Matt Bruenig Starter Kit

After several years of regularly reading the work of Matt Bruenig, I found myself returning to a few particular posts of his that seemed to spell out the core ideas of his writing on poverty, its causes, and its possible solutions. They’re some of his more helpful posts as they address many common arguments about what to do about poverty in America. I decided to publish them here for those new to Bruenig’s writing or for regular readers to have on hand as an easy reference. I hope you find these posts as helpful as I have in thinking about and organizing for a more just society.

What is poverty and who are the poor?

  1. Poverty Has One Dimension — Poverty is a one-dimensional thing concerning income and efforts to describe it as multi-dimensional traffic in trendy faux-profundity and faux-nuance that needlessly complicates what is fundamentally a very simple topic.
  2. One-Third Of Americans Are In Or Near Poverty — For example, the supplemental poverty data that was released last week showed 15.5% of people (49 million people in total) to be below the poverty line. This is a small enough group that you could maybe cast them off as especially bad or inferior or whatever. But sitting just above the poverty line is another 53 million people who aren’t in poverty but are near it. That is to say, 32.5% of Americans are below 150% of the poverty line, a total of 102 million people (the same figure under the official poverty metric is 24.3%).
  3. The Vulnerable Poor — Together [Children, the elderly, the disabled, students, caretakers, and the temporarily unemployed] … make up 82.8% of the officially poor.
  4. White High School Dropouts Have More Wealth Than Black And Hispanic College Graduates — As you can see, white families are much wealthier than black and hispanic families at every education level. More than that, all white families, even those at the lowest education level, have a higher median wealth than all black and hispanic families, even those at the highest education level.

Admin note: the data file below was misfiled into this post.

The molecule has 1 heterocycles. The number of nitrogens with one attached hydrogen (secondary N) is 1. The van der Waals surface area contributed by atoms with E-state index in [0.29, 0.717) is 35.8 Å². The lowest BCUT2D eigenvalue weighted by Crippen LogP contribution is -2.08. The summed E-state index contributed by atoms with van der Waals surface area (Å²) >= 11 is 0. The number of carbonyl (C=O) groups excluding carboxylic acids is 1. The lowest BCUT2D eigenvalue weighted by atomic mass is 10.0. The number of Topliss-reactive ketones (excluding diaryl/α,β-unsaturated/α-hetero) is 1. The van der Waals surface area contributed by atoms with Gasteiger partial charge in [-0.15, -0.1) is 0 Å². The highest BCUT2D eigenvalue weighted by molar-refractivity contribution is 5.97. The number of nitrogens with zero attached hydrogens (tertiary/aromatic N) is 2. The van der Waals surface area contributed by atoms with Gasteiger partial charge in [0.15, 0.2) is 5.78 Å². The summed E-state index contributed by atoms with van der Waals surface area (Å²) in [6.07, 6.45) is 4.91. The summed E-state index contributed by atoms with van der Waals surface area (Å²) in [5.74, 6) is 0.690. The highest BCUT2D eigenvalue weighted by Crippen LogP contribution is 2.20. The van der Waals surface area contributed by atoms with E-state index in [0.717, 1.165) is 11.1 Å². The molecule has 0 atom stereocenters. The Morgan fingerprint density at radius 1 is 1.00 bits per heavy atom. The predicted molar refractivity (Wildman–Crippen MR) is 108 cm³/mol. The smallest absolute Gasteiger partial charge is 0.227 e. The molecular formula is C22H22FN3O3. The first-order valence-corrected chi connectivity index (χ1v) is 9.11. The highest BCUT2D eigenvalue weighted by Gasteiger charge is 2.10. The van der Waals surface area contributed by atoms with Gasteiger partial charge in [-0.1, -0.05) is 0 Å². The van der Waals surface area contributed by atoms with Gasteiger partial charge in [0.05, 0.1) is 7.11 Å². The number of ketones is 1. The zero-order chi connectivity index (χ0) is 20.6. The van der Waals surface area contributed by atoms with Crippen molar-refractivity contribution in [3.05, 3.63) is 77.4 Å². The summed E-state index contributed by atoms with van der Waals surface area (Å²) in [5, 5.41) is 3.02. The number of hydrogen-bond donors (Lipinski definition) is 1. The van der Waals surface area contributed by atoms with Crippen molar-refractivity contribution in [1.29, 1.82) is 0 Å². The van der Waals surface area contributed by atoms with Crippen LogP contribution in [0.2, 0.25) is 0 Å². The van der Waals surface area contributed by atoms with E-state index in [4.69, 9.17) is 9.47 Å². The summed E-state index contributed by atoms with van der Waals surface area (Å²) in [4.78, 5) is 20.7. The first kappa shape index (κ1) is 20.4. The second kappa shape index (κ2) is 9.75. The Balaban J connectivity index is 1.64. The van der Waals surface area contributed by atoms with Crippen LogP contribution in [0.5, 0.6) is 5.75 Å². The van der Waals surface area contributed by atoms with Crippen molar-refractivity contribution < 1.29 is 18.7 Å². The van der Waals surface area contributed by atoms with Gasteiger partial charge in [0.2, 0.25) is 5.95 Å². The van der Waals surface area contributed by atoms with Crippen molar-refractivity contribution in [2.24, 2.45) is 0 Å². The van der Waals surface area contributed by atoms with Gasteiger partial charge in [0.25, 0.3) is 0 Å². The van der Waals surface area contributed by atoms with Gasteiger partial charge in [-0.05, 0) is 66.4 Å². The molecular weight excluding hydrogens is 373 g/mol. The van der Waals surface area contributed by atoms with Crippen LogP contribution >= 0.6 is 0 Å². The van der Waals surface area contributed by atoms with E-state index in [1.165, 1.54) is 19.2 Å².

5. Poor, Non-Working Black and Latino Men Are Nearly Non-Existent— Really let that soak in for a minute: at least 26 out of every 27 poor people in this country are not “inner city” men suffering from a culture of non-work.

How is poverty created and maintained?

  1. Two theories of poverty — Poverty replicates itself in very predictable structural ways. Since the problem is structural, the solution must be structural as well.
  2. What Causes Poverty — There is a problem in this entire debate that nobody ever seems to grapple with, and that is: what exactly is meant by asking what “causes” poverty? What exactly is being communicated when someone says X, whether that’s declining morals or family values or whatever else, causes poverty? This might seem like a tedious question, but it’s actually the most crucial question in the debate.
  3. Distributive Institutions Are to Blame for Income Inequality, Not Power Couples — The distribution of income in society is a function of two things: distributive institutions and everything else. By distributive institutions, I am referring mainly to the laws that pertain to the distribution of resources in a society. Distributive institutions include such things as bankruptcy law, corporate law, securities law, property law, contract law, tax law, benefits law, and so on. Put another way, distributive institutions are the distribution-specific subset of the “rules of the game” that structure economic activity in society.

Why Popular Solutions to Poverty Don’t Work